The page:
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~~~~~~~~~~~~~~~~~~~~~~Brucey~~~~~~~~~~~~~~~~~~~~~~~~

reohn2
Posts: 34652
Joined: 26 Jun 2009, 8:21pm

Re: Maintenance and toolkit when touring

Postby reohn2 » 28 May 2019, 2:24pm

Yep,I always carry a couple of spare quicklinks and a couple of SPD cleat bolts :)
Forgot to mention those :?
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simonhill
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Location: Essex

Re: Maintenance and toolkit when touring

Postby simonhill » 28 May 2019, 7:17pm

A hard one to answer without having any idea of what sort of one week tour the OP is undertaking.

I carry most of my tools in a water bottle (cage) type container. This means I can carry it with me all the time, touring or not. Basically, I have enough to reassemble my bike after travelling, plus some puncture stuff.

3 Allen keys; 8mm spanner (mudguard bolt); small screw driver; tyre levers; spare tube; puncture repair kit; chain breaker; and spoke key. The last 2 not used in 20 years.

When touring I have in my panniers: 6 spokes (2 of each); quicklinks (one of which I should transfer to toolkit); an NBT2; 1 pair brake blocks; and assorted zip ties. I sometimes carry a 15 mm spanner for removing pedals. Somewhere I also carry a VAR getting a tyre back on thingy.

Probably my best bit of advice is whatever you take,make sure you know how to use it and are prepared to use it.

Now for the philistine bit:

Unless you are doing some serious off road stuff, you are very unlucky or your bike hasn't been properly maintained I wouldn't expect to have to do any maintenance on a one week tour. Maybe a chain lube or two, depending on how long your chosen stuff lasts.

My last tour was a month in Burma and a month in Northern Thailand - about 2,000kms. After I had reassembled my bike, I
didn't do any maintenance apart from lubing the chain, derailleur, etc and screw adjusting the brakes a little. I find it ironic that those who like to do maintenance always seem to find lots of it to do. I don't and I don't.

To further horrify the tinkerers, on my return from that trip, I reassembled my bike, fitted a new wheel that had been built for me while away and fitted lighter weight tyres. Then with no maintenance, etc I started riding it. That was 900 kms ago. I am shortly off on a 700 km trip in France and as the bike is going fine, it will be taken as it is. I expect to complete that trip without trouble.

It will have a full service and anything a bit iffy replaced at the end of the summer, before I start my long haul winter touring season.

I have the view that modern bikes (like cars) are built from high quality components that don't need constant maintenance (tinkering). My motto is fit and forget (my LBS fit and I forget).

Regarding cleaning - again unless doing serious off road stuff, why even think about it for just a week. I did clean my bike once on my last tour - easy. Took it into my walk in shower and used the bottom washing hose to give it a carefully aimed jet-wash.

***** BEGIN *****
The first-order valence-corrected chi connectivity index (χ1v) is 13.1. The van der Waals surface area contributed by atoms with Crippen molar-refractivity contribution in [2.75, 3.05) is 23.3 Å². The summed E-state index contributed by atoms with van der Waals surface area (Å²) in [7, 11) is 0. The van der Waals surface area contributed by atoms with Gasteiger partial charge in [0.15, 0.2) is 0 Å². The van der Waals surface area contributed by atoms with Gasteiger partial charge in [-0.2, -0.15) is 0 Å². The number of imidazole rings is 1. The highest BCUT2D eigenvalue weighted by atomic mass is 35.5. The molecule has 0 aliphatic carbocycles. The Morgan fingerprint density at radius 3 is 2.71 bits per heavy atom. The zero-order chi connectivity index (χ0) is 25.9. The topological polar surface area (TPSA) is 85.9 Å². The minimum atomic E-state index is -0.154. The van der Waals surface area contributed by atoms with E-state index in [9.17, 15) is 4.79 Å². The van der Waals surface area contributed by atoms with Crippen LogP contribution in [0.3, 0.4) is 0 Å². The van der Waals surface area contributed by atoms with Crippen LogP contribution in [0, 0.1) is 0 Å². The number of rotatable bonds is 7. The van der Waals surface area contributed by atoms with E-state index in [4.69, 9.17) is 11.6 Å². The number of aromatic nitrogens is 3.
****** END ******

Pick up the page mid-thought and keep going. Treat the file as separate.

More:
Enjoy your tour and don't worry.

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NUKe
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Re: Maintenance and toolkit when touring

Postby NUKe » 28 May 2019, 8:38pm

my tool kit is the same from day to day commuting to long distance rides to touring,
One tube, puncture repair outfit, parktool multitool 13 inch ring spanner, quicklink cable ties. Tyre boot is an old cycle card, or one of the thinner plasticised cards from my wallet.

I would not carry brake blocks for a weeks tour, but would check they had enough meat before setting off. Lube a small can of GT85 will clean and lube. Although I tend to use chainsaw oil at home. Clean and immerse in the oil prior to tour would be enough for all but the wettest weeks touring.

Some people vwould add cables, but I find modern ones if you check and replace regular then cables don’t brake and on the off chance one does you can limp along to next shop

If you are touring in a group you can arrange to share out specialised tools such as a decent chain breaker, a crank tool (less relevant now with modern outboard bb.) chain whip cassette removal tools
NUKe
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Slowroad
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Re: Maintenance and toolkit when touring

Postby Slowroad » 4 Jun 2019, 6:28pm

I've been trying out 'dry' oil on my tourer after getting a disgusting mix of oil and sand and water all over and in the chain whilst touring the Netherlands a couple of years ago. I have to apply some daily, and I've been cleaning the chain every couple of days. I use a folding toothbrush (not the one for my teeth!) to apply the chain cleaner and squirt water from my water bottle to get it off again. Seems to work well, even though not quite as thorough a clean as when at home. A bit concerned that someone would object to 'dirty oil' being watshed onto their campsite so try to find some rough grass to do it on.
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landsurfer
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Re: Maintenance and toolkit when touring

Postby landsurfer » 4 Jun 2019, 8:23pm

I do think we sometimes "over egg the pudding" with touring maintenance stuff .... i am a great believer in the theory of "space cancer" ... given any sized space we have the need to fill it !
Room in the panniers ..... we need more stuff ?!?!
On my 750 mile ride last year I carried 2 tubes, link, tiny pump, self adhesive tube patches, jelly babies and cash ....... I lubed the chain once, i borrowed the oil from a fellow traveller.... ate the jelly babies and spent lots in cafes ..

Bikes are very reliable.
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The Road Goes on Forever.

iandriver
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Location: Cambridge.